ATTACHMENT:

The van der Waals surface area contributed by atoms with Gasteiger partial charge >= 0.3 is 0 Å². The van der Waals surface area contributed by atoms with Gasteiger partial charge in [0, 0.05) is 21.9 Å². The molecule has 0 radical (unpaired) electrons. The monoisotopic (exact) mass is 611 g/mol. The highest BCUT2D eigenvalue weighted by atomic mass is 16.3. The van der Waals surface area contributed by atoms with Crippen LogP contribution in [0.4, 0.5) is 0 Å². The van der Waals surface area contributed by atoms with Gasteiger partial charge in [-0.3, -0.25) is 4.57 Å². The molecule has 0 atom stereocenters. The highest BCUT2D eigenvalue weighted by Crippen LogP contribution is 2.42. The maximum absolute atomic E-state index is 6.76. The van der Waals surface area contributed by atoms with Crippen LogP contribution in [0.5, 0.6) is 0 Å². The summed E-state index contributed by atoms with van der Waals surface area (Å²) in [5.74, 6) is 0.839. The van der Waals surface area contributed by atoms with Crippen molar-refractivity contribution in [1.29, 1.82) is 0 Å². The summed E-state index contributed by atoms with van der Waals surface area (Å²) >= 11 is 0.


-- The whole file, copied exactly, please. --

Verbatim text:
The van der Waals surface area contributed by atoms with Gasteiger partial charge >= 0.3 is 0 Å². The van der Waals surface area contributed by atoms with Gasteiger partial charge in [0, 0.05) is 21.9 Å². The molecule has 0 radical (unpaired) electrons. The monoisotopic (exact) mass is 611 g/mol. The highest BCUT2D eigenvalue weighted by atomic mass is 16.3. The van der Waals surface area contributed by atoms with Crippen LogP contribution in [0.4, 0.5) is 0 Å². The van der Waals surface area contributed by atoms with Gasteiger partial charge in [-0.3, -0.25) is 4.57 Å². The molecule has 0 atom stereocenters. The highest BCUT2D eigenvalue weighted by Crippen LogP contribution is 2.42. The maximum absolute atomic E-state index is 6.76. The van der Waals surface area contributed by atoms with Crippen LogP contribution in [0.5, 0.6) is 0 Å². The summed E-state index contributed by atoms with van der Waals surface area (Å²) in [5.74, 6) is 0.839. The van der Waals surface area contributed by atoms with Crippen molar-refractivity contribution in [1.29, 1.82) is 0 Å². The summed E-state index contributed by atoms with van der Waals surface area (Å²) >= 11 is 0.